Title

Teen Mothers’ Educational Attainment and Delinquency in Children

Presentation Type

Poster

Abstract

Although births to adolescent mothers have been steadily declining since the 1990s, each year more than 400,000 adolescent women in the United States give birth and teen parenting still represents a significant social problem. Adolescent child bearing has been associated with a variety of negative outcomes for young mothers including, lower levels of education, unemployment, poverty, unstable relationships, and greater life transitions. In addition to the risks for young mothers, it has been well established that children born to teen mothers are at a greater risk for experiencing adverse outcomes such as lower academic achievement, and greater likelihood of behavioral problems and delinquency. Given the risks associated with teen parenting, it is important for researchers to identify factors that may decrease the likelihood of such negative outcomes. So far, researchers have not examined the relationship between mothers’ educational attainment and delinquency in children. The present study will analyze data obtained from the Fragile Families and Child Wellbeing study. FF is a nationally representative longitudinal study that has systematically gathered data on children exposed to multiple risks. The present study will focus on a subset of teen mothers (N=815) in order to examine the relationship between mothers’ education completion and children’s delinquent behavior, exploring several potential mediators and moderators. We predict that as maternal education levels increase, a child’s likelihood of engaging in delinquent behaviors will decrease. Logistic regression analyses will be used to examine mother’s educational attainment as a predictor of children’s delinquent behavior and to look for potential mediators. This study will add to the growing body of research that seeks to identify characteristics of teen mothers that buffer the negative outcomes associated with teen parenting. Providing young mothers with opportunities to complete additional schooling may benefit teens and their offspring in many ways.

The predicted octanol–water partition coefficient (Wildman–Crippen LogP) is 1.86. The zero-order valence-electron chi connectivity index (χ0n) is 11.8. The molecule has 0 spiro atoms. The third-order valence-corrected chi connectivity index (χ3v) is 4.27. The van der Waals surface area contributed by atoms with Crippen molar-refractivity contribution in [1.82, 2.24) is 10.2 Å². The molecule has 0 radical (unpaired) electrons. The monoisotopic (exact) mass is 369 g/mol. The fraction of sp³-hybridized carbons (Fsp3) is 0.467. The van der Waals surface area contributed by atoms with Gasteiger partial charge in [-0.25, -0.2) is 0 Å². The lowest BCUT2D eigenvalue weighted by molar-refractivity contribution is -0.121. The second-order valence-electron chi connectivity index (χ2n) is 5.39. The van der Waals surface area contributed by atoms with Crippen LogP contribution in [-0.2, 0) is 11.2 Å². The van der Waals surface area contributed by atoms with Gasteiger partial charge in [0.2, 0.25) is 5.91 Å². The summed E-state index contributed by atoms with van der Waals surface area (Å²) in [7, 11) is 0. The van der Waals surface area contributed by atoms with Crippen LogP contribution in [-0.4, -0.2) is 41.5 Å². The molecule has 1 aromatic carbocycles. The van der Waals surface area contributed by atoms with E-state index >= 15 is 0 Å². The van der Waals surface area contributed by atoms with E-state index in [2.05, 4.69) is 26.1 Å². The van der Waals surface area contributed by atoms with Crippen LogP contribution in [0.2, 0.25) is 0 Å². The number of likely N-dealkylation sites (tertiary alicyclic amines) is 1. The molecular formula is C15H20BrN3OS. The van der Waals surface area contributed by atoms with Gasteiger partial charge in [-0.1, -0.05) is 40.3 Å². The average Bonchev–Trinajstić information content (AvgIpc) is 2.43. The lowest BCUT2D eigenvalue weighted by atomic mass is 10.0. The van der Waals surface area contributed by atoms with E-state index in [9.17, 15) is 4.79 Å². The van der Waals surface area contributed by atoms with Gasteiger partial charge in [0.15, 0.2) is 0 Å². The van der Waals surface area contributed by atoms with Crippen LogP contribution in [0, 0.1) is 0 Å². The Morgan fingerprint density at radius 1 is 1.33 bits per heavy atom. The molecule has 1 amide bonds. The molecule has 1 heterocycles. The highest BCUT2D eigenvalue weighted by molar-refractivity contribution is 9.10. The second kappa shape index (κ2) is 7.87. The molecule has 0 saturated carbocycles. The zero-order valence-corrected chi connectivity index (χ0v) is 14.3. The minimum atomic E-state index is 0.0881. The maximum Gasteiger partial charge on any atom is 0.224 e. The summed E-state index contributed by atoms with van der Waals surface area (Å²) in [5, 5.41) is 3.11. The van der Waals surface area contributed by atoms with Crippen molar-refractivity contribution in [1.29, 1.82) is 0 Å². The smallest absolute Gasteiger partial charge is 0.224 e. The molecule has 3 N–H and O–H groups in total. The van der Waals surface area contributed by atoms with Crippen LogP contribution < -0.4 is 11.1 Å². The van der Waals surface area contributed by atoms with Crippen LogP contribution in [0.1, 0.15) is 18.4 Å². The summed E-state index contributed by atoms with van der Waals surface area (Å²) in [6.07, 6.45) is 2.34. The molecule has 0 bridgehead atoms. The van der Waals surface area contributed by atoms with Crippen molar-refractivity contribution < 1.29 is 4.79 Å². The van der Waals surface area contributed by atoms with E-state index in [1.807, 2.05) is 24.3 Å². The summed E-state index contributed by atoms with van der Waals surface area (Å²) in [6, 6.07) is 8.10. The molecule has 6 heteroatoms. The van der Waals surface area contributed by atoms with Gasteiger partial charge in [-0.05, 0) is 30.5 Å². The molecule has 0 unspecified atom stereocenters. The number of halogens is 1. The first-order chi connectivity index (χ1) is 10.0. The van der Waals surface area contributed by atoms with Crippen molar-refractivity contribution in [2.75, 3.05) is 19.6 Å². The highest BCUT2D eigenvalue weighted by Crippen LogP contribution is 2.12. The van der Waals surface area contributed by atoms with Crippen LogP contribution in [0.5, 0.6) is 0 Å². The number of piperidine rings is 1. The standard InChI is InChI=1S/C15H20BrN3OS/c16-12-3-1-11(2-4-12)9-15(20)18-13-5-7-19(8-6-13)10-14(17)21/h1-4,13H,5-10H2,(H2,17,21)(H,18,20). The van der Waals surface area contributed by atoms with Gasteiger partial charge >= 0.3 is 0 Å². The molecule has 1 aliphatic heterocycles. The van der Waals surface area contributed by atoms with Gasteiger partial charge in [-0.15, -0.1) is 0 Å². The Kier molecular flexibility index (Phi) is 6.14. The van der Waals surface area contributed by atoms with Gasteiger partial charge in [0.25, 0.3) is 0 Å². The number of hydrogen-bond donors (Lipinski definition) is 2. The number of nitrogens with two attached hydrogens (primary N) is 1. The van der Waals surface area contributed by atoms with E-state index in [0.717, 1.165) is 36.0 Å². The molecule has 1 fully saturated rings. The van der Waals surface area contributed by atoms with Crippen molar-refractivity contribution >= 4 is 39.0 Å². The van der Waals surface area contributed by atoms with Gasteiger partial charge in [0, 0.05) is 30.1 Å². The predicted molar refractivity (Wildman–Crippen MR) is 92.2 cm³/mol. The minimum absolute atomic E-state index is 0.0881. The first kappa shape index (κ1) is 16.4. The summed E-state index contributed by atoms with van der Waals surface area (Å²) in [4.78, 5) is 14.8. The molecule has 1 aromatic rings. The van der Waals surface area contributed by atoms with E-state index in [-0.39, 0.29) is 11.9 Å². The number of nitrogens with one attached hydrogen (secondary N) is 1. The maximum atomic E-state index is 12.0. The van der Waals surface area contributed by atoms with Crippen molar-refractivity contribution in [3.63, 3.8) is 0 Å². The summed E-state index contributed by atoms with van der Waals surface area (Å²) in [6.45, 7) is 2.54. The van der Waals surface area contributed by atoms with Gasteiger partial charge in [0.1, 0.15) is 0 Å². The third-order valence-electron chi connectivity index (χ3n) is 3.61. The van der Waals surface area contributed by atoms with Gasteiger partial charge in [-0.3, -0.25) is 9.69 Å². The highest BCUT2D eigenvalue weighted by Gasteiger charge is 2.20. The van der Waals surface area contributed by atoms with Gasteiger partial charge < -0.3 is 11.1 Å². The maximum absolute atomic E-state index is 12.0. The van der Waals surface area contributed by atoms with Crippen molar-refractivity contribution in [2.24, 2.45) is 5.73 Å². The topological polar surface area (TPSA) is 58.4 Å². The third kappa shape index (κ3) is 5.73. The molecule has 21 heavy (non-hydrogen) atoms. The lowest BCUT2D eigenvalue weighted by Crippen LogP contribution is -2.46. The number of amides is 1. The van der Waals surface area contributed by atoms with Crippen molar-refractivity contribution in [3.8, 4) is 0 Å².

Category

Social Sciences

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Apr 17th, 11:00 AM Apr 17th, 12:00 PM

Teen Mothers’ Educational Attainment and Delinquency in Children

South UC Ballroom

Although births to adolescent mothers have been steadily declining since the 1990s, each year more than 400,000 adolescent women in the United States give birth and teen parenting still represents a significant social problem. Adolescent child bearing has been associated with a variety of negative outcomes for young mothers including, lower levels of education, unemployment, poverty, unstable relationships, and greater life transitions. In addition to the risks for young mothers, it has been well established that children born to teen mothers are at a greater risk for experiencing adverse outcomes such as lower academic achievement, and greater likelihood of behavioral problems and delinquency. Given the risks associated with teen parenting, it is important for researchers to identify factors that may decrease the likelihood of such negative outcomes. So far, researchers have not examined the relationship between mothers’ educational attainment and delinquency in children. The present study will analyze data obtained from the Fragile Families and Child Wellbeing study. FF is a nationally representative longitudinal study that has systematically gathered data on children exposed to multiple risks. The present study will focus on a subset of teen mothers (N=815) in order to examine the relationship between mothers’ education completion and children’s delinquent behavior, exploring several potential mediators and moderators. We predict that as maternal education levels increase, a child’s likelihood of engaging in delinquent behaviors will decrease. Logistic regression analyses will be used to examine mother’s educational attainment as a predictor of children’s delinquent behavior and to look for potential mediators. This study will add to the growing body of research that seeks to identify characteristics of teen mothers that buffer the negative outcomes associated with teen parenting. Providing young mothers with opportunities to complete additional schooling may benefit teens and their offspring in many ways.